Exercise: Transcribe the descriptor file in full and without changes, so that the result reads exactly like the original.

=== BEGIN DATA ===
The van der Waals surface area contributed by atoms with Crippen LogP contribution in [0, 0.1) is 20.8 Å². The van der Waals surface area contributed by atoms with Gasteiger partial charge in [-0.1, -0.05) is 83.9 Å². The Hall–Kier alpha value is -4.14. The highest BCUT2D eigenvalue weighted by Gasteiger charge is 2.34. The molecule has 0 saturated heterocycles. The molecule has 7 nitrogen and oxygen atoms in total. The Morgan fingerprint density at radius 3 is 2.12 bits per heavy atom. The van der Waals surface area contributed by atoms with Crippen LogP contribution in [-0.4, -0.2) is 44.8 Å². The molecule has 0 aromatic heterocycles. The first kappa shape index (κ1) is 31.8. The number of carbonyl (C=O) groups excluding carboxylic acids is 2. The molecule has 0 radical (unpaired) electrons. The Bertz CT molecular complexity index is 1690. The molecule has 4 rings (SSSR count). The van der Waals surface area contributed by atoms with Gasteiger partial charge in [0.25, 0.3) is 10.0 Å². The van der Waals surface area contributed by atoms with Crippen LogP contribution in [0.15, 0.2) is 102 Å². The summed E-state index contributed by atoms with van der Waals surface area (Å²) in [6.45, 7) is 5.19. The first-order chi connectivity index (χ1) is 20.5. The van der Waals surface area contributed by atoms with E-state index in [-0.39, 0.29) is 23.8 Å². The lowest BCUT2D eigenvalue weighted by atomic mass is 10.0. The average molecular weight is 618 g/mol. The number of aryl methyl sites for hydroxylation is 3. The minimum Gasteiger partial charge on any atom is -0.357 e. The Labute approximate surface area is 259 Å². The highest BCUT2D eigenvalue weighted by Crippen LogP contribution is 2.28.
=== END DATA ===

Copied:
The van der Waals surface area contributed by atoms with Crippen LogP contribution in [0, 0.1) is 20.8 Å². The van der Waals surface area contributed by atoms with Gasteiger partial charge in [-0.1, -0.05) is 83.9 Å². The Hall–Kier alpha value is -4.14. The highest BCUT2D eigenvalue weighted by Gasteiger charge is 2.34. The molecule has 0 saturated heterocycles. The molecule has 7 nitrogen and oxygen atoms in total. The Morgan fingerprint density at radius 3 is 2.12 bits per heavy atom. The van der Waals surface area contributed by atoms with Crippen LogP contribution in [-0.4, -0.2) is 44.8 Å². The molecule has 0 aromatic heterocycles. The first kappa shape index (κ1) is 31.8. The number of carbonyl (C=O) groups excluding carboxylic acids is 2. The molecule has 0 radical (unpaired) electrons. The Bertz CT molecular complexity index is 1690. The molecule has 4 rings (SSSR count). The van der Waals surface area contributed by atoms with Gasteiger partial charge in [0.25, 0.3) is 10.0 Å². The van der Waals surface area contributed by atoms with Crippen LogP contribution in [0.15, 0.2) is 102 Å². The summed E-state index contributed by atoms with van der Waals surface area (Å²) in [6.45, 7) is 5.19. The first-order chi connectivity index (χ1) is 20.5. The van der Waals surface area contributed by atoms with E-state index in [-0.39, 0.29) is 23.8 Å². The lowest BCUT2D eigenvalue weighted by atomic mass is 10.0. The average molecular weight is 618 g/mol. The number of aryl methyl sites for hydroxylation is 3. The minimum Gasteiger partial charge on any atom is -0.357 e. The Labute approximate surface area is 259 Å². The highest BCUT2D eigenvalue weighted by Crippen LogP contribution is 2.28.